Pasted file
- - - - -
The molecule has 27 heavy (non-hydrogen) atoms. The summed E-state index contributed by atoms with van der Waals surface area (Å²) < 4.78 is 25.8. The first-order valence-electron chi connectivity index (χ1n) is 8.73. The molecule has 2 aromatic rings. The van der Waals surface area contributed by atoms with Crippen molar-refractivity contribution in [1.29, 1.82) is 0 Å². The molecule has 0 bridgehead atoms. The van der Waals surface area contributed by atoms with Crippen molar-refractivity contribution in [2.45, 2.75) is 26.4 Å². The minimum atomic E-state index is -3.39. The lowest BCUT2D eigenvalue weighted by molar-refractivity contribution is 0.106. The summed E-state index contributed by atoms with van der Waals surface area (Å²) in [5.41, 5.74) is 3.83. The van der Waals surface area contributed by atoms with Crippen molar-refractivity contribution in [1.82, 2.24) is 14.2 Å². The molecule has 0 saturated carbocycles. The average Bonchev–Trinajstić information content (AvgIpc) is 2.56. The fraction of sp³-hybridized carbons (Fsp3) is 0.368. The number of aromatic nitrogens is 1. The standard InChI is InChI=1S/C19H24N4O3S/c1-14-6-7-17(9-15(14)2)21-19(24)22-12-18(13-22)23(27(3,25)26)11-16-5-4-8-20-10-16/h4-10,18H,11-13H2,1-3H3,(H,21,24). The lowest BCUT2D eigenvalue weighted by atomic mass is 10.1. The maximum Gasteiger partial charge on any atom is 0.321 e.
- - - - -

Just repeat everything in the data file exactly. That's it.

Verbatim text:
The molecule has 27 heavy (non-hydrogen) atoms. The summed E-state index contributed by atoms with van der Waals surface area (Å²) < 4.78 is 25.8. The first-order valence-electron chi connectivity index (χ1n) is 8.73. The molecule has 2 aromatic rings. The van der Waals surface area contributed by atoms with Crippen molar-refractivity contribution in [1.29, 1.82) is 0 Å². The molecule has 0 bridgehead atoms. The van der Waals surface area contributed by atoms with Crippen molar-refractivity contribution in [2.45, 2.75) is 26.4 Å². The minimum atomic E-state index is -3.39. The lowest BCUT2D eigenvalue weighted by molar-refractivity contribution is 0.106. The summed E-state index contributed by atoms with van der Waals surface area (Å²) in [5.41, 5.74) is 3.83. The van der Waals surface area contributed by atoms with Crippen molar-refractivity contribution in [1.82, 2.24) is 14.2 Å². The molecule has 0 saturated carbocycles. The average Bonchev–Trinajstić information content (AvgIpc) is 2.56. The fraction of sp³-hybridized carbons (Fsp3) is 0.368. The number of aromatic nitrogens is 1. The standard InChI is InChI=1S/C19H24N4O3S/c1-14-6-7-17(9-15(14)2)21-19(24)22-12-18(13-22)23(27(3,25)26)11-16-5-4-8-20-10-16/h4-10,18H,11-13H2,1-3H3,(H,21,24). The lowest BCUT2D eigenvalue weighted by atomic mass is 10.1. The maximum Gasteiger partial charge on any atom is 0.321 e.